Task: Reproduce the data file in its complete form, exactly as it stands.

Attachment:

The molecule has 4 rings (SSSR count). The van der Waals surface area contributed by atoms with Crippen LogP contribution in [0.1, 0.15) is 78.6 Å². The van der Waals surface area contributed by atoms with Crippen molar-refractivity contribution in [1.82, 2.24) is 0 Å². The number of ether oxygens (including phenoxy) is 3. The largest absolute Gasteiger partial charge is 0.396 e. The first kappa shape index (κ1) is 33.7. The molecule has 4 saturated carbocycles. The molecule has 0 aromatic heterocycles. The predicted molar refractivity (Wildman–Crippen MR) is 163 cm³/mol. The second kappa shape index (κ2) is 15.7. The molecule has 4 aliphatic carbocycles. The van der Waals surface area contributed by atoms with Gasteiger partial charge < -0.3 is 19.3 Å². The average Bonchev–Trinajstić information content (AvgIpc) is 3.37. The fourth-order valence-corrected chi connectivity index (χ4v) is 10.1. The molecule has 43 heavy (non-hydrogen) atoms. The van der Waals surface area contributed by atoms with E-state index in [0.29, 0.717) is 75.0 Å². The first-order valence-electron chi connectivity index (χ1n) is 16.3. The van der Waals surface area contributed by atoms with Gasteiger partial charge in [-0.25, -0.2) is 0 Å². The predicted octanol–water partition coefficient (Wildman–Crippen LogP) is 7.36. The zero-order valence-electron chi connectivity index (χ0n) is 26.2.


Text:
The molecule has 4 rings (SSSR count). The van der Waals surface area contributed by atoms with Crippen LogP contribution in [0.1, 0.15) is 78.6 Å². The van der Waals surface area contributed by atoms with Crippen molar-refractivity contribution in [1.82, 2.24) is 0 Å². The number of ether oxygens (including phenoxy) is 3. The largest absolute Gasteiger partial charge is 0.396 e. The first kappa shape index (κ1) is 33.7. The molecule has 4 saturated carbocycles. The molecule has 0 aromatic heterocycles. The predicted molar refractivity (Wildman–Crippen MR) is 163 cm³/mol. The second kappa shape index (κ2) is 15.7. The molecule has 4 aliphatic carbocycles. The van der Waals surface area contributed by atoms with Gasteiger partial charge < -0.3 is 19.3 Å². The average Bonchev–Trinajstić information content (AvgIpc) is 3.37. The fourth-order valence-corrected chi connectivity index (χ4v) is 10.1. The molecule has 43 heavy (non-hydrogen) atoms. The van der Waals surface area contributed by atoms with E-state index in [0.29, 0.717) is 75.0 Å². The first-order valence-electron chi connectivity index (χ1n) is 16.3. The van der Waals surface area contributed by atoms with Gasteiger partial charge in [-0.25, -0.2) is 0 Å². The predicted octanol–water partition coefficient (Wildman–Crippen LogP) is 7.36. The zero-order valence-electron chi connectivity index (χ0n) is 26.2.